Home' Grower : September 2011 Contents The South Australian Grower – September 2011
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Bad decision, huge impact
LENSWOOD apple grow-
er John Vickers (pictured)
Australia’s decision to allow
New Zealand apples into
Australia will affect the wider
“Like the ban on export cat-
tle, the ramifications will be
massive,” he said.
“They have just not thought
John and his family, Aberdeen
Orchards, have 26 hectares of
apples and 4ha of pears, and fat-
ten steers for feedlots.
“But if fireblight takes hold,
there will huge consequences.
A lot of people will be unem-
ployed – right through from
growers to production staff,”
“Communities like ours will
“BA has let us down badly –
they’ve just bent over to poli-
tics, which it was supposed to
be independent of.”
John says acceptance of the
World Trade Organisation
agreement is no reason to dis-
regard quarantine protocols.
“They are sending apples
from NZ without sur veying
orchards there,” he said.
“Pears are more susceptible
than apples, and that’s why
they don’t have an industry in
NZ or California.
“And BA has accepted that
they can use basic orchard
practice to justify shipping
apples to Australia.”
John says NZ producers can
land apples in Australia far
cheaper – and with less compli-
ance – than he has to contend
with sending a carton of apples
“They also get freight assis-
tance,” he said.
“I just don’t know where we
can go – we’re just expected to
compete with limited govern-
While Woolworths and Coles
had indicated they would not
handle NZ apples, John believes
at the first hint of a natural dis-
aster, things could change.
“It’s happened before,” he
THE Federal Government has
finally shown its true colours in
abandoning food security to the
World Trade Organisation’s so-
called level playing field.
There can no longer be any
pretence of protecting the clean
and green flagship, which is fast
disappearing into the black hole
of ‘free’ trade.
After saying during a fiery Senate
committee inquiry in late July that
he would not lose sleep if fireblight
spread to Australian fruit from
New Zealand apples, executive
manager of Biosecurity Australia
Colin Grant has started the process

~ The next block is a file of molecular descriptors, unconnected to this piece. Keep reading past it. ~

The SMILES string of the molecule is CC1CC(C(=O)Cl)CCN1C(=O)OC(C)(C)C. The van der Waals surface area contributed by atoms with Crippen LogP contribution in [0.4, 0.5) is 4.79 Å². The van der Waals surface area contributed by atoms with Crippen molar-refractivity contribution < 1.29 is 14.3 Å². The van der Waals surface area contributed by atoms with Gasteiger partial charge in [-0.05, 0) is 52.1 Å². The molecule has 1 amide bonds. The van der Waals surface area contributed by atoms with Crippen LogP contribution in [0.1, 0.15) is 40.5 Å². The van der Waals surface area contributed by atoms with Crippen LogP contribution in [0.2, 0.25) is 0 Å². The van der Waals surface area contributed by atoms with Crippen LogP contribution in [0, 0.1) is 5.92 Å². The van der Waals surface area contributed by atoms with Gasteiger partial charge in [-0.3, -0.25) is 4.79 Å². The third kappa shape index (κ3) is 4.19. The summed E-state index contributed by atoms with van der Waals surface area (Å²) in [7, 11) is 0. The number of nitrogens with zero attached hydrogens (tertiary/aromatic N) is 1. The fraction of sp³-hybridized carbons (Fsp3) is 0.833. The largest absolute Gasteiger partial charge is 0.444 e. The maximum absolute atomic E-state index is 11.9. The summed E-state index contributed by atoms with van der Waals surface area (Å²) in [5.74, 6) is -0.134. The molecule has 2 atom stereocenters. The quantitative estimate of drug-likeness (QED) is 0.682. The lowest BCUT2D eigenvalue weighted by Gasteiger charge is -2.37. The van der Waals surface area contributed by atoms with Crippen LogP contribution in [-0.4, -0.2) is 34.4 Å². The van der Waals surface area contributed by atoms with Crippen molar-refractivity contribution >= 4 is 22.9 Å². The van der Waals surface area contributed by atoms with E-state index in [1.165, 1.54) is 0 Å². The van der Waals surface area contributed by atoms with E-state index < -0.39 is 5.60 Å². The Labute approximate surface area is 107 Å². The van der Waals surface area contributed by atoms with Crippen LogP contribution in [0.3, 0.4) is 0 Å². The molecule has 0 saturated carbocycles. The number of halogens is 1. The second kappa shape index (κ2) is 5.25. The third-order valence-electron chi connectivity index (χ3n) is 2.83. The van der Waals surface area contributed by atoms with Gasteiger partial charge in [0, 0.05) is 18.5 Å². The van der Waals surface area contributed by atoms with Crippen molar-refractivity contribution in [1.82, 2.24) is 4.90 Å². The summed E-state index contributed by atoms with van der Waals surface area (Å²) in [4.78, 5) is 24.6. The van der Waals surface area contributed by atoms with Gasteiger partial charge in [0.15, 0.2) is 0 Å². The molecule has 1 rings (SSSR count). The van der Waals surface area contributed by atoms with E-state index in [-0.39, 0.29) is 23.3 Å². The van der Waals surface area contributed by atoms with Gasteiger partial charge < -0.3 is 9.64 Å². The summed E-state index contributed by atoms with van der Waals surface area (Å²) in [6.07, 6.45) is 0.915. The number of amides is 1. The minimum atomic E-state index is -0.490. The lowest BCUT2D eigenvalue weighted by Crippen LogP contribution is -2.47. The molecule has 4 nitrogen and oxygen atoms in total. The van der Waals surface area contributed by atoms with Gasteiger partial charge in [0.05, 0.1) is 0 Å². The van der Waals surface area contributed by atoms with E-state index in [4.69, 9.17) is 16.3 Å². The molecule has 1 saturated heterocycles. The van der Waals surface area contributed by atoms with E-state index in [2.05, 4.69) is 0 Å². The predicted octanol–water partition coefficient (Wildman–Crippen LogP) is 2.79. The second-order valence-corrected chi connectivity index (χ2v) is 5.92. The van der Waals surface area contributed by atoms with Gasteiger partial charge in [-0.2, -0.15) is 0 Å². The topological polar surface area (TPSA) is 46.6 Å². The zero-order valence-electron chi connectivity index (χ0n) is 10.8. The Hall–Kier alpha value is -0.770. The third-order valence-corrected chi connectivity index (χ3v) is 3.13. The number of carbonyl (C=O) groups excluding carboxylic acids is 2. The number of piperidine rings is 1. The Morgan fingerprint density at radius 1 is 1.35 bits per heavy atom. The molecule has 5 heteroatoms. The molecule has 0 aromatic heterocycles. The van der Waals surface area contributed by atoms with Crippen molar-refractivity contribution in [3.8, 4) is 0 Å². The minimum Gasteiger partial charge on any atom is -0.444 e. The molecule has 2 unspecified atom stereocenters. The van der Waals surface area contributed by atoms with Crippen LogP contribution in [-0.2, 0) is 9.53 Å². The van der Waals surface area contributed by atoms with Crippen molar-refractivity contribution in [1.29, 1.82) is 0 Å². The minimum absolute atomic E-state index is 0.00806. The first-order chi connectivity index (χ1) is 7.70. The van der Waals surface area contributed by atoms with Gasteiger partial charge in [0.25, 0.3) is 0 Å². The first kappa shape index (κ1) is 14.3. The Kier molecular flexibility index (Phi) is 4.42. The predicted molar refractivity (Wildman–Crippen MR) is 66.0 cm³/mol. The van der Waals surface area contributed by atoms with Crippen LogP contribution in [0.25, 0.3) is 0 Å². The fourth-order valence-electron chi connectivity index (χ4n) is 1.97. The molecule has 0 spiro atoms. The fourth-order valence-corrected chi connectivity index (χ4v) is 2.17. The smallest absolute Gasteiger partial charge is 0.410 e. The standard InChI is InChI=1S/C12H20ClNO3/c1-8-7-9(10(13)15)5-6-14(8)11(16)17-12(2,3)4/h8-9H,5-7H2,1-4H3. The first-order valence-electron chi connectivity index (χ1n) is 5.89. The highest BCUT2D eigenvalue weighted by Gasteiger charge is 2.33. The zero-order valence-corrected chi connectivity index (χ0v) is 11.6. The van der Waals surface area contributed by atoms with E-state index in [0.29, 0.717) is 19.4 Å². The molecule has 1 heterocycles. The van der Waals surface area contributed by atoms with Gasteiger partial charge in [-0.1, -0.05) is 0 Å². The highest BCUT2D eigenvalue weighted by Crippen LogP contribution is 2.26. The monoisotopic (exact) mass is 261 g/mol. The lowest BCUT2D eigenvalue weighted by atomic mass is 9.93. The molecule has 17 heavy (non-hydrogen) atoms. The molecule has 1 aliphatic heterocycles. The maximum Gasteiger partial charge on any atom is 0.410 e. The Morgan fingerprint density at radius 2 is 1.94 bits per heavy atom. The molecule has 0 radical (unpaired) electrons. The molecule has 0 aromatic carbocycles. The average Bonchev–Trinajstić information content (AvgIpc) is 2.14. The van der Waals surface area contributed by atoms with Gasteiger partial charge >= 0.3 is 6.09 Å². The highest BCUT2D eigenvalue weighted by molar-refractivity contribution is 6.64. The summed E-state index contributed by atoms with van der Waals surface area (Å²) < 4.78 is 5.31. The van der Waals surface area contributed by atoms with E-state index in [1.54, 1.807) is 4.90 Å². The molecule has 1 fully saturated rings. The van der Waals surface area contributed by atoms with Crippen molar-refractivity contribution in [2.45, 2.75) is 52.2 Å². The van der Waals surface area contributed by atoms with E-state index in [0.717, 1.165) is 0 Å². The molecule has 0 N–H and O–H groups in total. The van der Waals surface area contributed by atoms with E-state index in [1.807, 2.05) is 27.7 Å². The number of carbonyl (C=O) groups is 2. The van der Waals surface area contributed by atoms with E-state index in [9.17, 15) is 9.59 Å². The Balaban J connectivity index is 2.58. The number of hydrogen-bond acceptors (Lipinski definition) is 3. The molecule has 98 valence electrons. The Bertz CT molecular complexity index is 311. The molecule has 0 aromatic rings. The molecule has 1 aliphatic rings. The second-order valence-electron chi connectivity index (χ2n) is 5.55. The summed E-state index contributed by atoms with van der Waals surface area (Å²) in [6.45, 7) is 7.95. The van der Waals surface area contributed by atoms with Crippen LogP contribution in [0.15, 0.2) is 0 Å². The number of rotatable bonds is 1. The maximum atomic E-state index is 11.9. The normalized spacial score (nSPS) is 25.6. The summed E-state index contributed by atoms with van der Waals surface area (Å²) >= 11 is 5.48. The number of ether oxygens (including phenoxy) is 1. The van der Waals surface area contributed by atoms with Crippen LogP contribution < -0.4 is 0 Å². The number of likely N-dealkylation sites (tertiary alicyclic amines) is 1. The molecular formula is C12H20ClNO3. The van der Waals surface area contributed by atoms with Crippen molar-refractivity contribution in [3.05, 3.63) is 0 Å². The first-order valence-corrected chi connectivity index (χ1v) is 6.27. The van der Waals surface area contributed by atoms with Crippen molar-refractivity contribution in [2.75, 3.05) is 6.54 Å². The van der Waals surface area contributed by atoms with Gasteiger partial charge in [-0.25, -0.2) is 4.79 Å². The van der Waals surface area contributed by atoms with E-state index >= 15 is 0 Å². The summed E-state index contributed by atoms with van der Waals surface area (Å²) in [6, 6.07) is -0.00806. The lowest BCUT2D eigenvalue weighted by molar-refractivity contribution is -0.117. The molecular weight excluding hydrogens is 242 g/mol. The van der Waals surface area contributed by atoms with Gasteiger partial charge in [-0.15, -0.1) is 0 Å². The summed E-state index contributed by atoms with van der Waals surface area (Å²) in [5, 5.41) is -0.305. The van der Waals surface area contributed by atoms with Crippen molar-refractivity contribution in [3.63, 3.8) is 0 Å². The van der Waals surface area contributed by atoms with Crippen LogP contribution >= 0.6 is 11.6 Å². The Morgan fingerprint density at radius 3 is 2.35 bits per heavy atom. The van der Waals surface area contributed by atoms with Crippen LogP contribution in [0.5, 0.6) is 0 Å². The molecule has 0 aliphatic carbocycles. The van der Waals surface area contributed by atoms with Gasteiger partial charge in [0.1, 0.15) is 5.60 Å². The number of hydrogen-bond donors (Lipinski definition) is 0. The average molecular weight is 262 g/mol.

of breaking down the nation’s
formerly solid quarantine walls.
Despite political outrage in the
major apple-growing regions of
Australia and a concerted
campaign in Canberra based on
scientific modelling, the
government last week announced
that fruit could be imported after
meeting only basic orchard
standards in NZ.
“It’s a classic case of putting the
fox in charge of the hen house,”
Apple and Pear Association of
South Australia chief executive
officer Greg Cramond said.
Federal Opposition agriculture
spokesman John Cobb tried in
vain to get his private member’s
bill – to block the importation of
NZ apples – a hearing last week
and Tasmanian Senator Richard
Colbeck made a spirited effort to
reply to the government’s defence
of its decision.
But the die was cast.
And the reality of the precedent
set will have enormous
consequences for agriculture.
If fireblight devastates the $550
million apple industry and BA
continues to base its quarantine
assessments on WTO directives,
the very fabric of Australian
agriculture will be at risk.
Chairman of Apple and Pear
Australia Ltd John Lawrenson
says BA has abandoned growers
across the country.
“We lack confidence that zero
tolerance means zero presence of
trash in consignments; inspecting
600 random pieces of fruit per
consignment is just not thorough
enough,” he said.
“Frankly, once NZ apples start
coming into Australia, farmers will
be nervous just getting out of bed
in the morning because they will be
wondering if today is the day they
discover fireblight in their orchard.”
This is no mere glitch: “Trade
trumps biosecurity”. And those
words, from the president of the
Asian Association of Societies of
Plant Pathology professor David
Guest, will ring very loudly in the
ears of politicians when a major
pest or disease incursion happens.
But, like Dr Grant, they will bear
ALTAR OF WTO
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